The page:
The most important principle of all is that *arithmetic must be taught as a field of experimentation and discovery* for the child. It shouldn’t be reduced to simple calculations. While calculations are important, they must be all geared toward discovering new properties of the different numbers. The beauty of arithmetic is not in simply adding and multiplying numbers – in fact, it is this reduction of arithmetic that has made it look ugly to students. The beauty of arithmetic is in training the child to explore the properties of numbers, and of groups of numbers, and find pleasure in the discoveries of new patterns, regularities, and qualities. When a child learns to appreciate the beauty of numbers, then he will be able to easily manipulate numbers for his practical solutions.

**Algebra**

All exploration and discovery must be made in the framework of fixed laws and principles, otherwise discoveries mean nothing and will soon be lost. There must be unity in mathematics, a grid of fixed mathematical laws that give meaning to the particulars.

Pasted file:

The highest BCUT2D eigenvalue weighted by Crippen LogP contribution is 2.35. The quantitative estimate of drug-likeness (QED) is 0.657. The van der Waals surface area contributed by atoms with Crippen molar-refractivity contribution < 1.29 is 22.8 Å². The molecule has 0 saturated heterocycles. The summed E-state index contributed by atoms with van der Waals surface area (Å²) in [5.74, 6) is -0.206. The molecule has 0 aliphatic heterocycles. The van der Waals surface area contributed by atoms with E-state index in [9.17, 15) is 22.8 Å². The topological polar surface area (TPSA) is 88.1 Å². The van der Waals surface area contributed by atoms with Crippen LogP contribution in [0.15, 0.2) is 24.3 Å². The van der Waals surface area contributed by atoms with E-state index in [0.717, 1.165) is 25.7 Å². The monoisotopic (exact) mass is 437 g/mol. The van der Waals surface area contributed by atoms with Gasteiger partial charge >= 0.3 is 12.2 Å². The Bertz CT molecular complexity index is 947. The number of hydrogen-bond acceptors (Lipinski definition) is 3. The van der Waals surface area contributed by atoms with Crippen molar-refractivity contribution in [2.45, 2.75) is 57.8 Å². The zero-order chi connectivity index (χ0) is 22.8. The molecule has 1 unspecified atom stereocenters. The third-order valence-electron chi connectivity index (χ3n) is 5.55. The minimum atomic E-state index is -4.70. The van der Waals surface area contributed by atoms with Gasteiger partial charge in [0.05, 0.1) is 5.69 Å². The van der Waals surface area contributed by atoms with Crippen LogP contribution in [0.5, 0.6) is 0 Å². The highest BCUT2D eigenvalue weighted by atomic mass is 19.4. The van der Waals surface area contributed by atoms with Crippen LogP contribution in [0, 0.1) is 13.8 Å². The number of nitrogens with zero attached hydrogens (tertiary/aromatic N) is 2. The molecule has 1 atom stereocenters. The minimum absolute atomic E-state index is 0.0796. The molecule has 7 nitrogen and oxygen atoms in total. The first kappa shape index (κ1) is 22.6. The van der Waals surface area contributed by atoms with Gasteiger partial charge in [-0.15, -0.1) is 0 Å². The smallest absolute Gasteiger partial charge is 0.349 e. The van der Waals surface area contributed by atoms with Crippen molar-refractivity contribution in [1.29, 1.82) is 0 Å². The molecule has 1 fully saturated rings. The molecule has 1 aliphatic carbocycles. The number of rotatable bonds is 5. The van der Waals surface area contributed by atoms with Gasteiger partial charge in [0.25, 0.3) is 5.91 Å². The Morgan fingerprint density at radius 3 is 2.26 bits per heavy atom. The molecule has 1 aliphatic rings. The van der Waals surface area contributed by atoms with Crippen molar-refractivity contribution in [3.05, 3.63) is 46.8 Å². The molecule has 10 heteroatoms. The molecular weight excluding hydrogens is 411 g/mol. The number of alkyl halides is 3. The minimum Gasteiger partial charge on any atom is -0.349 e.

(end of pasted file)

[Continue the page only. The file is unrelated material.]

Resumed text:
Algebra is the study of that *unity*. It is the study of the properties of the operations that unite quantities with quantities and values with values. It studies the place of addition and subtraction, multiplication and division, powers and radicals, powers and logarithms. It studies the relationships between those operations. It is not concerned with the individuality of numbers; in fact, that’s why we use *letters* in algebra so profusely, because we do not care what specific numbers participate in the operations. We want to find the properties for every operation for any set of numbers that it may be applied to.